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China releases SARS doctor under media gag order
China has released a military doctor who called for a reappraisal of the bloody 1989 crackdown on the Tiananmen pro-democracy movement following several weeks of detention, RFA's Mandarin service reports.
Jiang Yanyong, 72, was allowed to return to his Beijing home Tuesday, but the case against him had not been closed, and he was under orders not to give media interviews, rights groups and relatives said.
Jiang became famous in 2003 as the doctor who blew the whistle on a massive cover-up by Chinese health authorities of the extent of the SARS outbreak in the city that year, and has been lauded as a hero for doing so in the media and in Internet chatrooms across the country.
On Feb. 24, 2004 he threw the full weight of his fame behind renewed calls for an official reappraisal of the Tiananmen Square protests as a "patriotic movement", risking a happy and peaceful retirement to do so, his daughter Jiang Rui said in a recent interview with RFA.
He was secretly detained in Beijing June 1, 2004, together with his wife Hua Zhongwei. The couple were on their way to apply for visas to visit their daughter in California. Hua was released fairly soon, but Jiang's continued detention led to concerns that the authorities were preparing subversion charges against him.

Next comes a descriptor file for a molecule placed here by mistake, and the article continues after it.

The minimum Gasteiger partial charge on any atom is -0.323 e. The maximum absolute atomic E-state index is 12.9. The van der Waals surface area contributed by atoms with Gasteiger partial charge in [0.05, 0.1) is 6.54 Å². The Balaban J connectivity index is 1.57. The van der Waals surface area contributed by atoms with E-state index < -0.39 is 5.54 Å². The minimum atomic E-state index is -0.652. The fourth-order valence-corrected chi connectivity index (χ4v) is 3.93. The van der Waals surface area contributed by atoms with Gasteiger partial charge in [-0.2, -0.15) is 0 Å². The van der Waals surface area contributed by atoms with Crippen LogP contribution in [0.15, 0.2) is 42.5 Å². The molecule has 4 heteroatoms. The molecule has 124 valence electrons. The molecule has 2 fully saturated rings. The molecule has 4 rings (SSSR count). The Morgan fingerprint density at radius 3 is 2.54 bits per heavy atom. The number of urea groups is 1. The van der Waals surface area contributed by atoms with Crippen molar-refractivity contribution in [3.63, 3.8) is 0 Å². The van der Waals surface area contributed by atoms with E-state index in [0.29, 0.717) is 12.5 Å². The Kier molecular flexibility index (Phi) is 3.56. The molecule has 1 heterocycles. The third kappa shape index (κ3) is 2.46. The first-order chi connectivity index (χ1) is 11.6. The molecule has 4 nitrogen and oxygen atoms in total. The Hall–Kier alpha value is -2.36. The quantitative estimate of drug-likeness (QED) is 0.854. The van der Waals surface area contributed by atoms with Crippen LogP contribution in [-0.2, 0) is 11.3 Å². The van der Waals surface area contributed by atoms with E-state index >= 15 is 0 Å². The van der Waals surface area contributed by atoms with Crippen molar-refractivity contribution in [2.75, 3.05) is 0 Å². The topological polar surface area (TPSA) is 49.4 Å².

However, Jiang had convinced government investigators of his honesty and lack of subversive intent although they concluded he was politically naive, a source close to the proceedings was quoted as saying by Reuters.
Future personal travel would have to be approved by his employers, the People's Liberation Army 301 Hospital, the source said, placing Jiang under a virtual form of house arrest.
Jiang is likely to have been released following strong international interest in his case, both through media reports and behind-the-scenes diplomatic pressure. U.S. National Security Adviser Condoleezza Rice is believed to have raised Jiang's case with China's leaders during her visit earlier this month.
Human rights commentators said Jiang's case had also highlighted the growing insecurity of China's government around the dissemination of news and political debate via the Internet. While China has invested billions of yuan in a state monitoring system of Internet content, it will never completely stamp out on-line dissent, U.S.-based dissident Xiao Qiang said in a recent commentary for RFA.
Xiao said the authorities' treatment of Jiang had caused concern within China, especially among the nation's netizens.
"Formal Web sites within China never mention Dr. Jiang's name directly because they are under the control of China's Internet police. But there has been a large increase recently in the number of people using Jiang's name in search engines, and I would guess that there is an even greater increase among e-mails, which are less obvious," Xiao said.
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